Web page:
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Immigrants and their children make up almost a quarter of the population of the United States today, with children of immigrants and immigrant children the fastest growing segment of the American population. Some fear that today’s newcomers, rather than assimilating into the mainstream, may form a new underclass and become a burden on the country. Of special concern are Mexican immigrants—who constitute the largest source of immigration to the United States—not only because many arrive with very low levels of education, but also because many enter the country without authorization.

In their volume of The Annals of the American Academy of Political and Social Science,“Exceptional Outcomes: Achievement in Educalejandro-portes.199.146.sation and Employment among Children of Immigrants,” Patricia Fernández-Kelly and Alejandro Portes point out the daunting challenges facing children of immigrants but focus on a small group that has beaten the odds.  They look at why some manage to get advanced degrees and high-paying jobs and ask what their success can tell us about the kind of policies that might help more children of immigrants match their achievement.

Patricia Fernández-Kelly and Alejandro Portes sat down with Annals Executive Editor Phyllis Kaniss for an interview about the volume on February 23, 2009. In the interview, the co-editors described how the combination of a strict upbringing and an a “very significant other”—an outside adult influence—was found to allow children of poorly educated immigrants to succeed in graduating from college. They also pointed up that the government can do more to bolsterpatricia-fernandez-kelly.199.146.s the availability of these outside adult influences

“Supporting these programs and expanding them is within the realm of policy, and I think, from our findings, we can wager they would have a significant role in reducing the exceptionality of the cases that we interviewed,” Portes noted.

The volume is based on the on third survey of the Children of Immigrants Longitudinal Study (CILS), which followed a large sample of second-generation minority youth – from early adolescence into adulthood. From those children, about 1,500 were identified as living in the most difficult level of circumstances: coming from single-parent homes in impoverished areas, with parents with low levels of education and humble occupations, and representing members of a group that was negatively stigmatized.

Of those 1,500 children, about 50 eventually graduated from a four-year university. More of the children ended up in prison than graduated from a university.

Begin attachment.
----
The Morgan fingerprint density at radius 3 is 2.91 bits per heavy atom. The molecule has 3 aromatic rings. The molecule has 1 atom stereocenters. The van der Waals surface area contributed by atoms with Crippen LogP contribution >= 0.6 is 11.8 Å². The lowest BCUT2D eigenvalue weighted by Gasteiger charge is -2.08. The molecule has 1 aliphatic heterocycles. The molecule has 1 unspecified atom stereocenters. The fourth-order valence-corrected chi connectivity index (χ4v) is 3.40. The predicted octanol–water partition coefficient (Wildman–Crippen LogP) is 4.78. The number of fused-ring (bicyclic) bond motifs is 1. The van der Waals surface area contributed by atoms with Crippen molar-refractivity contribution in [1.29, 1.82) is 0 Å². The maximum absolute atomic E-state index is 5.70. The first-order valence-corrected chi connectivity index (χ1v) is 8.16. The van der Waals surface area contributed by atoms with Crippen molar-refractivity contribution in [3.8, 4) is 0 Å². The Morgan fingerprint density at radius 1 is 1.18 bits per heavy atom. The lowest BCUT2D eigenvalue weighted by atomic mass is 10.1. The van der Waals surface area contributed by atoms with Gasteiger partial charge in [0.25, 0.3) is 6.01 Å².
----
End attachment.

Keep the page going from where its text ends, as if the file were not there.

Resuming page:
“Most people don’t realize how significant circumstance is in shaping the fates of children – not just immigrant children, but native-born children as well,” Fernández-Kelly said.  She pointed out that in such circumstances, parents are unlikely to be able to guide their children on the pathway to college.

“The parents tried as hard as they could, as most parents do, to instill in their children respect for education,” Fernández-Kelly said. “But because they had, themselves, very low levels of education and had endured harsh experience, they often could not guide their children in a way that would result in successful navigation of the hazardous waters of successful educational achievement.”

The parents of the children in the study often did not know how to help their child sign up to take the SAT, fill out college applications, or study for higher-level courses.

“The parents often made terrible mistakes,” Fernández-Kelly said.

But the parents of the 50 exceptional children who graduated from college did something right. They enforced a strict upbringing, not allowing their children to associate too much with others.

“I am not saying this is an ideal form of parenting,” Fernández-Kelly said. “But it is, in the case of impoverished families, one effective way to reduce the extent to which their children will fall prey to the lures of peer groups.”

In addition, these exceptional children benefited from the influence of a “very significant other,” like a teacher or guidance counselor, who had the knowledge to guide the children toward higher education.

This factor in influencing the educational outcomes of immigrant children can be changed by “policy intervention,” Fernández-Kelly and Portes concluded.

“This kind of external assistance may be expanded, perhaps by creating incentives for school personnel, for teachers and counselors, to stereotype less and to provide these opportunities,” Portes said.

Even in the current economic recession, Portes said he is hopeful that the government will pay more attention to the educational needs of the children of immigrants.

“Sometimes crises bring great opportunities,” he said. “If out of this stimulus there is serious investment in education and some of those stimulus dollars are put in the direction of supporting schools and supporting voluntary programs and creating jobs for people at that level, it may be that the situation will not be as tragic as it was.”


Alejandro Portes is professor of sociology at Princeton University and Director of the Princeton Center for Migration and Development and Patricia Fernández-Kelly holds a joint position in the Sociology Department and the Office of Population Research at Princeton.


Disclaimer: The views expressed herein are solely the opinions of the individuals and not those of the Academy.
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